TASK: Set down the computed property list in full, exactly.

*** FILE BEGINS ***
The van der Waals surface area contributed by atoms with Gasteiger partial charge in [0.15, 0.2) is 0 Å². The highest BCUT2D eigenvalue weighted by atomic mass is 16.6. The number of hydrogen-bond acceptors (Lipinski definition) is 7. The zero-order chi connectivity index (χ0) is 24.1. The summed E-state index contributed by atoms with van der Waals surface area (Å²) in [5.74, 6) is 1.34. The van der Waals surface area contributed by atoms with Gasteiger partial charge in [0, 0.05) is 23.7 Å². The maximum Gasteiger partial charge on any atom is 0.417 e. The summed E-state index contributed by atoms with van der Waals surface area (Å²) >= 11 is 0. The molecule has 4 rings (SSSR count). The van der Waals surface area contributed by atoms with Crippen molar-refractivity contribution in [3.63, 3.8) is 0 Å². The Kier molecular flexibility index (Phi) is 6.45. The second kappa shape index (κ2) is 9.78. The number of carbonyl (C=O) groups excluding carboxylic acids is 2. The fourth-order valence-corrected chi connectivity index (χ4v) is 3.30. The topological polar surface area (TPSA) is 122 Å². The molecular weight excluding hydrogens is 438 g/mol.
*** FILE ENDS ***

The van der Waals surface area contributed by atoms with Gasteiger partial charge in [0.15, 0.2) is 0 Å². The highest BCUT2D eigenvalue weighted by atomic mass is 16.6. The number of hydrogen-bond acceptors (Lipinski definition) is 7. The zero-order chi connectivity index (χ0) is 24.1. The summed E-state index contributed by atoms with van der Waals surface area (Å²) in [5.74, 6) is 1.34. The van der Waals surface area contributed by atoms with Gasteiger partial charge in [0, 0.05) is 23.7 Å². The maximum Gasteiger partial charge on any atom is 0.417 e. The summed E-state index contributed by atoms with van der Waals surface area (Å²) >= 11 is 0. The molecule has 4 rings (SSSR count). The van der Waals surface area contributed by atoms with Crippen molar-refractivity contribution in [3.63, 3.8) is 0 Å². The Kier molecular flexibility index (Phi) is 6.45. The second kappa shape index (κ2) is 9.78. The number of carbonyl (C=O) groups excluding carboxylic acids is 2. The fourth-order valence-corrected chi connectivity index (χ4v) is 3.30. The topological polar surface area (TPSA) is 122 Å². The molecular weight excluding hydrogens is 438 g/mol.